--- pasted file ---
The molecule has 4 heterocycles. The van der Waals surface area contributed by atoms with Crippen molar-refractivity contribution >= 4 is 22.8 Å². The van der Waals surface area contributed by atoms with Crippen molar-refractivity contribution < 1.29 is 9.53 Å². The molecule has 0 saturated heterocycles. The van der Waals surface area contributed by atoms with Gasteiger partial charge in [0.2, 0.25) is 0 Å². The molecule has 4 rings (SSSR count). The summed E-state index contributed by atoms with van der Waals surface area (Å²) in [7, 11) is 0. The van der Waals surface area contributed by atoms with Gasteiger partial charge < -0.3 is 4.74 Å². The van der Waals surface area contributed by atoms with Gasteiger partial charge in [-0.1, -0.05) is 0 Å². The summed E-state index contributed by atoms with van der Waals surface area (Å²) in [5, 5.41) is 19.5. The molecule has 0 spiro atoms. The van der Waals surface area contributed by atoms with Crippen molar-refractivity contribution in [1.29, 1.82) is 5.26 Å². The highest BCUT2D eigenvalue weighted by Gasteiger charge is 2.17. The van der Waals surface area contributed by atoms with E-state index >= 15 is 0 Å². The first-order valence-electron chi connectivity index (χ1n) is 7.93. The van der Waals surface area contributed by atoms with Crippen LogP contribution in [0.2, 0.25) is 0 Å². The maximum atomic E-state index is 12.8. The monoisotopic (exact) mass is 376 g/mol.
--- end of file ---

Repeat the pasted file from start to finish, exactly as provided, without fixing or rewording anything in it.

The molecule has 4 heterocycles. The van der Waals surface area contributed by atoms with Crippen molar-refractivity contribution >= 4 is 22.8 Å². The van der Waals surface area contributed by atoms with Crippen molar-refractivity contribution < 1.29 is 9.53 Å². The molecule has 0 saturated heterocycles. The van der Waals surface area contributed by atoms with Gasteiger partial charge in [0.2, 0.25) is 0 Å². The molecule has 4 rings (SSSR count). The summed E-state index contributed by atoms with van der Waals surface area (Å²) in [7, 11) is 0. The van der Waals surface area contributed by atoms with Gasteiger partial charge < -0.3 is 4.74 Å². The van der Waals surface area contributed by atoms with Gasteiger partial charge in [-0.1, -0.05) is 0 Å². The summed E-state index contributed by atoms with van der Waals surface area (Å²) in [5, 5.41) is 19.5. The molecule has 0 spiro atoms. The van der Waals surface area contributed by atoms with Crippen molar-refractivity contribution in [1.29, 1.82) is 5.26 Å². The highest BCUT2D eigenvalue weighted by Gasteiger charge is 2.17. The van der Waals surface area contributed by atoms with E-state index >= 15 is 0 Å². The first-order valence-electron chi connectivity index (χ1n) is 7.93. The van der Waals surface area contributed by atoms with Crippen LogP contribution in [0.2, 0.25) is 0 Å². The maximum atomic E-state index is 12.8. The monoisotopic (exact) mass is 376 g/mol.